Living with low premiums

The steadily falling USD-INR forward premiums have severely tested export hedging strategies, with most companies cutting back on hedges hoping that the rupee will once again fall sharply. Unfortunately for them, the rupee has been riding relatively high

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Given this environment, we have developed a new structured hedging programme that works reasonably well in a low premium environment.

With the US Fed raising rates since early last year to contain inflation, and really ramping up hikes from June onwards, the USD-INR forward premiums have been falling steadily, breaking below 3% per annum (p.a.) in October 2022. The average six-month premium since October was just 2.38% p.a. as compared with 3.88% p.a. over the preceding year (and 4.52% the year before). This has severely tested export hedging strategies, with most companies cutting back on hedges in the hope that the rupee will once again fall sharply. Unfortunately, and to the contrary, the rupee has been riding (relatively) high, doubtless enjoying the support coming from the surge in services exports. As a result of this, the rate for six-month exports due in March 2023 has fallen from 84.82 on October 1 to 82.34 at maturity, a loss of nearly 3%; April 2023 exports lost 3.7% and May 2023 exports have lost 0.7% to date. Clearly, waiting for Godot is not a good strategy.

Given this environment, we have developed a new structured hedging programme that works reasonably well in a low premium environment. As in all of our programmes, we begin by setting a risk limit at x% below the forward rate, but instead of starting with an initial hedge (as in our regular hedging programme, MHP), we stay unhedged on Day 1. However, and this is the key, we trail the risk limit. This means that each day that the forward rate moves favourably, we build that into the risk limit, effectively moving it higher; any day that the forward rate moves unfavourably, we leave the risk limit where it is (as of the previous day). This process enables all positive moves in the market to be captured into the risk limit. The exposure is only hedged if/when the forward rate falls below the then current risk limit; if it never does that, the exposure is settled at spot.

The justification for this approach is that since the forward premium is so low, the sum of all positive intra-day moves is likely to be more—and, sometimes, much more—than (the premium plus the initial risk limit), as a result of which the approach generally (though, obviously, not always) delivers a better performance than hedging on Day 1.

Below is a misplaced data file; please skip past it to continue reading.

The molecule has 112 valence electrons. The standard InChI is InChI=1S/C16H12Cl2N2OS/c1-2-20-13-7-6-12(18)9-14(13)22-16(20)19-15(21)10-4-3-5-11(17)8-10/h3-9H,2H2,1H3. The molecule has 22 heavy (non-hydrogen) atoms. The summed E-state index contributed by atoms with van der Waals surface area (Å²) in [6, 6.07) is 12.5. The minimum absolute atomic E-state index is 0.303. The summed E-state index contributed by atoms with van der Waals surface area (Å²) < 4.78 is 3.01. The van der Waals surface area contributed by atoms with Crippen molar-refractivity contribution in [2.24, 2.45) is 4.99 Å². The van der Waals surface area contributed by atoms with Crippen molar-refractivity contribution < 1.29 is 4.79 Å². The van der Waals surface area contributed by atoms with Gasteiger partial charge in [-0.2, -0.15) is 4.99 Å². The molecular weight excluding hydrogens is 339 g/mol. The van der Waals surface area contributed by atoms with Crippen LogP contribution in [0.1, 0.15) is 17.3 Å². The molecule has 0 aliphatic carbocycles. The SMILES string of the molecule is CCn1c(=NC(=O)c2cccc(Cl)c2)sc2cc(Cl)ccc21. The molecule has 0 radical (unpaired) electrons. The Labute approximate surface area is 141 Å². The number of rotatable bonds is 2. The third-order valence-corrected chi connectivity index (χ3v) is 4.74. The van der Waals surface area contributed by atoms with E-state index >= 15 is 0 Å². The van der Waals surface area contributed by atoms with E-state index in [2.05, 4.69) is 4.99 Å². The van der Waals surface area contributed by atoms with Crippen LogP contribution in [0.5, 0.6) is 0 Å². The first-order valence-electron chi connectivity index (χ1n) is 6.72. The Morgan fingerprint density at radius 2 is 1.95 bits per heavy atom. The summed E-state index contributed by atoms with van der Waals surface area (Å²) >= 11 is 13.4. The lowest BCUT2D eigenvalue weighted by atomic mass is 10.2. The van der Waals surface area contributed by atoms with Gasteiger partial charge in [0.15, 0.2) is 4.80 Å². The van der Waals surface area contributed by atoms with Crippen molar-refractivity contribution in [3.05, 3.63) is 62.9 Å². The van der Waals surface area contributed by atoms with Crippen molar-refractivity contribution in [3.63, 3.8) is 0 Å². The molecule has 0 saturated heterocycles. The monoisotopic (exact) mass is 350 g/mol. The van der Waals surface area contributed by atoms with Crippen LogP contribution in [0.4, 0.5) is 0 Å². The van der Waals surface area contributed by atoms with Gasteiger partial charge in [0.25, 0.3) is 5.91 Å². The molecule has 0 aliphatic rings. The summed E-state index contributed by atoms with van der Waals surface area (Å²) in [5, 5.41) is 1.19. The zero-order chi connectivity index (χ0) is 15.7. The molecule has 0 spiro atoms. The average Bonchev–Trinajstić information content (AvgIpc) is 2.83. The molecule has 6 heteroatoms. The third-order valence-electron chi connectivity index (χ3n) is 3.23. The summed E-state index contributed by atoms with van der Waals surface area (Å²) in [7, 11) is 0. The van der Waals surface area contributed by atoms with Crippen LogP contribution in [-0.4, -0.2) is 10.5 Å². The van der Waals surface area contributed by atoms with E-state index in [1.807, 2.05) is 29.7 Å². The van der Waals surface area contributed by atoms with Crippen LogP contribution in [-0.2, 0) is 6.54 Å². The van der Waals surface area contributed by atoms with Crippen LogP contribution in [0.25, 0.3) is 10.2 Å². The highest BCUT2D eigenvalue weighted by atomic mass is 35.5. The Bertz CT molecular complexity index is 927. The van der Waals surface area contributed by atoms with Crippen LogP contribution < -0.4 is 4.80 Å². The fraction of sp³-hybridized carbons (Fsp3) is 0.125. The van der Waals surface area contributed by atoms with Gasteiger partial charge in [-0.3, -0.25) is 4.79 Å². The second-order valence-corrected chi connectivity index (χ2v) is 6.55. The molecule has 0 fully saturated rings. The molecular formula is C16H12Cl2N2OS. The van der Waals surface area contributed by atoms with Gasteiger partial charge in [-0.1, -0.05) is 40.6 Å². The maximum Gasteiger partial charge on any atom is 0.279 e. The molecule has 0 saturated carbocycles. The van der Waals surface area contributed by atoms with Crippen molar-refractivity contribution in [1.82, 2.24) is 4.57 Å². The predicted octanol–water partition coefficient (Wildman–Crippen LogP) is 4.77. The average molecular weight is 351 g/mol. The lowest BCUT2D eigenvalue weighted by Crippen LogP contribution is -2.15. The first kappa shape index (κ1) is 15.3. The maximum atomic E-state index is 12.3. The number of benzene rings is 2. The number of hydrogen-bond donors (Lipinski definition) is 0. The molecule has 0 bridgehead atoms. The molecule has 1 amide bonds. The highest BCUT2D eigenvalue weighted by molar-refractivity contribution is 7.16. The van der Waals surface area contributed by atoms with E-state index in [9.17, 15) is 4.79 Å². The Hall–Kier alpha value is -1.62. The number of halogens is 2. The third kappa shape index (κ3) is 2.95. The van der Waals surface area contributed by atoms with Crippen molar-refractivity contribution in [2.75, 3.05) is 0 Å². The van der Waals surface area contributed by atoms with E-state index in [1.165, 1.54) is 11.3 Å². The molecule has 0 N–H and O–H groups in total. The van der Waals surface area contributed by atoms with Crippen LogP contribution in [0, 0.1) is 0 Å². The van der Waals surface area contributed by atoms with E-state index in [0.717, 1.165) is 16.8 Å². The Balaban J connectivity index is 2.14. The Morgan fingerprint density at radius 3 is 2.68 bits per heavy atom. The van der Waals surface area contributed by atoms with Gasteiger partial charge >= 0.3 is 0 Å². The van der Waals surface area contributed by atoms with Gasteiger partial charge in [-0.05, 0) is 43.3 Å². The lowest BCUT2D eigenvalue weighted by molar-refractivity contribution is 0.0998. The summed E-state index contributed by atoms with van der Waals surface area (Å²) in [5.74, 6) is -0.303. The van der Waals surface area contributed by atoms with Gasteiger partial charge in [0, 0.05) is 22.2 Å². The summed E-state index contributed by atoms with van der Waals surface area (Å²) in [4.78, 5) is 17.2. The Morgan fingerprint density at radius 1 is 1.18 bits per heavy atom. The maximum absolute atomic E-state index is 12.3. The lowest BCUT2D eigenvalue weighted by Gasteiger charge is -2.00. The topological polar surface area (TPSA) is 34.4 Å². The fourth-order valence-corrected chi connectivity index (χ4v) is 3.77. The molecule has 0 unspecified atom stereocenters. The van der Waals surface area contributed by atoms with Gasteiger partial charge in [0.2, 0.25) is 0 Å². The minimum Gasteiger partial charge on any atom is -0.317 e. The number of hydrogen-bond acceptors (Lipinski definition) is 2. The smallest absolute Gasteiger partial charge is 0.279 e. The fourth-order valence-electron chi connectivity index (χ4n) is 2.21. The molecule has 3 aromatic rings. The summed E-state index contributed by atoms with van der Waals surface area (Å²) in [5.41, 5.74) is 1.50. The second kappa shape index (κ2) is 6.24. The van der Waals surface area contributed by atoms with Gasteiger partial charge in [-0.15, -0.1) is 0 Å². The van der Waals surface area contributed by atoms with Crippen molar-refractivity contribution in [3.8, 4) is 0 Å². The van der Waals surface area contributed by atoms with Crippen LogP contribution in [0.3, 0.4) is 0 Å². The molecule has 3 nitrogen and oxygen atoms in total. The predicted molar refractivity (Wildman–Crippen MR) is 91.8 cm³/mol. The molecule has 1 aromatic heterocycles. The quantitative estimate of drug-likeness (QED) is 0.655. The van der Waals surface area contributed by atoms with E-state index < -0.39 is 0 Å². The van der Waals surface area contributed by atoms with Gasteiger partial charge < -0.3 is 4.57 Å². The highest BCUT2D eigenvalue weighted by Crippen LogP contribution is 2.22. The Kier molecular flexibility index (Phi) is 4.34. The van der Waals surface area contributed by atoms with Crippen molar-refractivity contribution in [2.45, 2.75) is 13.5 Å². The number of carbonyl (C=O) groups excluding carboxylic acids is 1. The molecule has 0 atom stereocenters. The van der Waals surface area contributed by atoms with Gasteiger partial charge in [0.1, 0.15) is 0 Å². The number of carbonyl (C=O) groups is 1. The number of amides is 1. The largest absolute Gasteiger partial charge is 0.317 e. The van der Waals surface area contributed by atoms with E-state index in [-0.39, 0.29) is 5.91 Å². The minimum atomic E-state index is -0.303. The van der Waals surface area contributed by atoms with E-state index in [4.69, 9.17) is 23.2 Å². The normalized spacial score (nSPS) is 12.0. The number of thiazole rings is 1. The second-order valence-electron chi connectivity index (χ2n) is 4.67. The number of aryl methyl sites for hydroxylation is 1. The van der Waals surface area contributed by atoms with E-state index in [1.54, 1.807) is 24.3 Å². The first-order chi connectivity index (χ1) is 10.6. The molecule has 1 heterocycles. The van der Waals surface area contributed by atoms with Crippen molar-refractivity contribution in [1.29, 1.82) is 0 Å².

Given that the premiums are likely to remain low, and possibly even fall, particularly if the Fed is compelled to raise rates some more and/or if RBI starts to lower rates early, we believe that exporters should switch to this strategy at earliest.

The effectiveness of the programme depends, of course, on whether/how long the rupee does not weaken substantively. Thus far, action in the equity market has been strong with inflows surging nicely. Year-to-date portfolio inflows have been a steady $12.5 billion, a huge improvement on last year’s outflow of $18.5 billion. Significantly, we have been enjoying inflows despite the ongoing nervousness in the US banking sector, which suggests India is, at least right now, somewhat insulated from global risk off positioning.

Of course, and importantly, as in any market situation, you need to position yourself nimbly since, as we have often seen, the picture can change overnight. Thus, careful monitoring of the market parameters is a must and if, say, USD-INR volatility starts rising, which often signals a potentially sharply lower rupee ahead, we may need to modify the programme to try to take advantage of that. The skill is in judging where that volatility cut-off is. This is compounded by the fact that volatility is a tricky indicator since, while it does in essence signal that the rupee could be headed lower, the volatility may remain high for some time even after the rupee has fallen sharply, rendering it only 50/50 as a signal. 

If we do conclude that volatility may be rising, solutions could be to reduce the tenor of risk identification (so you are not locked in for more than a few months) and/or to increase the risk limit, which would prevent a volatility-driven early exit. Again, selecting which of these modifications to implement can only be determined by ongoing monitoring and experience with the programme.

About the author: Jamal Mecklai, CEO, Mecklai Financial Views are personal.

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First published on: 12-05-2023 at 04:15 IST